Former NFL and Purdue defensive end Ryan Russell reveals he is bisexual as he works on returning to football
“Today, I have two goals: returning to the NFL, and living my life openly,” Russell wrote. “I want to live my dream of playing the game I’ve worked my whole life to play, and being open about the person I’ve always been.”
Former NFL defensive end Ryan Russell, who last played for the Buccaneers in 2017, penned an as-told-to article in which he revealed that he is bisexual.
“Have I lied to teammates, coaches, trainers, front-office executives and fans about who I am?” Russell wrote in an article posted Thursday to ESPN.com. “Not exactly. But withholding information is a form of deceit. And I want the next part of my career — and life — steeped in trust and honesty. During the season you spend more time with your team than with your own family; truth and honesty are the cornerstones of a winning culture. My truth is that I’m a talented football player, a damn good writer, a loving son, an overbearing brother, a caring friend, a loyal lover, and a bisexual man.
“Today, I have two goals: returning to the NFL, and living my life openly. I want to live my dream of playing the game I’ve worked my whole life to play, and being open about the person I’ve always been.”
Russell, 27, was a fifth-round draft pick of the Dallas Cowboys out of Purdue in 2015 but was later cut after just one season. He latched on with the Tampa Bay Buccaneers and played two seasons (2016-17). He eventually started seven of his 14 appearances in his final year in Tampa, collecting 17 tackles and two sacks.
He had shoulder surgery after the 2017 offseason and sat out the entire 2018 campaign after being released by the Buffalo Bills before the start of the season.
“Those two objectives shouldn’t be in conflict,” Russell wrote. “But judging from the fact that there isn’t a single openly LGBTQ player in the NFL, NBA, Major League Baseball or the NHL, brings me pause. I want to change that — for me, for other athletes who share these common goals, and for the generations of LGBTQ athletes who will come next.”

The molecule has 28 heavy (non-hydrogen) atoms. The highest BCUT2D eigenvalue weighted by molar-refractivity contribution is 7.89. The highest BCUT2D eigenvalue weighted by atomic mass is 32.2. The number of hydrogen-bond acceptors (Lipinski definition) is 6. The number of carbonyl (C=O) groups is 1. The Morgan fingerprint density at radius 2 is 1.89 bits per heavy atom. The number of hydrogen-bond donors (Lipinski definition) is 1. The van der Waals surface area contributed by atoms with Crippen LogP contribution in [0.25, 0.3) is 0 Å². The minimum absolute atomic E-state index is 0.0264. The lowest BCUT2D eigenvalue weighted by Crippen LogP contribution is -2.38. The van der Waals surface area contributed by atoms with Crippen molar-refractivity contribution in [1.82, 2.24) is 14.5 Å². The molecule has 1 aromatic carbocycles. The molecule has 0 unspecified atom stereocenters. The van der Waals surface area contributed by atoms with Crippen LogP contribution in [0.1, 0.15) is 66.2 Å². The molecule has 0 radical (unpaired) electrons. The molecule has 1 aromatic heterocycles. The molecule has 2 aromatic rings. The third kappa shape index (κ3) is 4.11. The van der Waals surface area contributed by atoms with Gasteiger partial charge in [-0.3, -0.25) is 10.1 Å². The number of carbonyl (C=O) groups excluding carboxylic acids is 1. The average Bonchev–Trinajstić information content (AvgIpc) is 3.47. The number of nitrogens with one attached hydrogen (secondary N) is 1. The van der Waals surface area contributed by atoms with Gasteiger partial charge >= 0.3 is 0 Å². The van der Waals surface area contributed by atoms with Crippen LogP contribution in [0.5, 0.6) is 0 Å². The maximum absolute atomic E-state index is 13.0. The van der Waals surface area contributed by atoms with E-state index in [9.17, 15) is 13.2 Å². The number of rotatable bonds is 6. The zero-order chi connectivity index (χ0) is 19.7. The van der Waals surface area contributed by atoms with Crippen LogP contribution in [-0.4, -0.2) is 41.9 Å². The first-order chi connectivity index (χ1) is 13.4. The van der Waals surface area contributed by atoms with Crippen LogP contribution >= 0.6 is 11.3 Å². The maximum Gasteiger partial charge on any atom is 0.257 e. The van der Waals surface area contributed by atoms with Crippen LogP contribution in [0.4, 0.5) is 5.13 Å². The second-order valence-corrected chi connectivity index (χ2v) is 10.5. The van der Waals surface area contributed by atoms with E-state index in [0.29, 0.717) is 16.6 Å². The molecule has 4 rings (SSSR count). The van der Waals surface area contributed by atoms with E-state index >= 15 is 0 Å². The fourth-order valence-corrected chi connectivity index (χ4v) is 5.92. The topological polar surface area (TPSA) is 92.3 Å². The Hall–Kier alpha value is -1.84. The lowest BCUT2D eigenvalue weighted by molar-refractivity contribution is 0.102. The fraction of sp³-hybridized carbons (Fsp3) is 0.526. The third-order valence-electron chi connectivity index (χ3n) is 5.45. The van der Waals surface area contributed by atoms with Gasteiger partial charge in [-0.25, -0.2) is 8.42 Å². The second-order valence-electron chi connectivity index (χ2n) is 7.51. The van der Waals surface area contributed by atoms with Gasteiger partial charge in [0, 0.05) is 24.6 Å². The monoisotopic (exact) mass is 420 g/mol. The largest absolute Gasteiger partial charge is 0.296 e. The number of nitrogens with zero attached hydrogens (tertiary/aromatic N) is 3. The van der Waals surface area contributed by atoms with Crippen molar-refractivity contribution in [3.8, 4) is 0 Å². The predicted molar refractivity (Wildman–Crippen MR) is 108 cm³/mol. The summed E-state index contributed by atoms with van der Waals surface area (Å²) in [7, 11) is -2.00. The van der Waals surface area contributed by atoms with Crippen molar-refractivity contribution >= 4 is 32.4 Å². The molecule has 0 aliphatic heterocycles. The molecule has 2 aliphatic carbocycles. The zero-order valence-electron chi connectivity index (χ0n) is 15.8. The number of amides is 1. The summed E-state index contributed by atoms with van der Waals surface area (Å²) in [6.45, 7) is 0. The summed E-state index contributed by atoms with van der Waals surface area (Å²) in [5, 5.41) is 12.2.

Russell spoke of his first seasons in the NFL and how he grappled with being true to himself while pursuing his professional football career. He said he “began to compromise my personal world” in the way he often hid who he was away from the field.
“Though I confided in close friends and family and gave myself permission to date both men and women discreetly, I deprived myself the basic privilege of living an open life,” Russell wrote. “That meant I had to be strategic and cautious about meeting guys or getting involved with them during the regular season. It also meant that even though I was building important friendships on my team, I couldn’t be authentic or honest about who I am or what was going on in my life.”
Russell said that he met in early August with coaches and front office executives of an NFL team that expressed interest in signing him for the 2019 season. Though the signing never happened, Russell said he continues to train with the hopes of making a roster.
“I don’t believe this is a big ask in 2019,” Russell wrote. “I can tell you from experience that as long as a teammate contributes to success on the field and in the locker room, NFL players aren’t concerned about who their defensive linemen date. I’ve never been suspended or a distraction for my conduct off the field. The NFL is a multibillion-dollar entertainment entity with the power to create working conditions that allow LGBTQ people to perform their jobs like everyone else.
“NFL teams who worry about the ‘distractions’ that would come with additional media coverage have skilled PR professionals who understand that there are bigger issues on Sunday afternoon than a quarterback being asked, ‘What’s it like having a bisexual teammate?’”
Read more at usatoday.com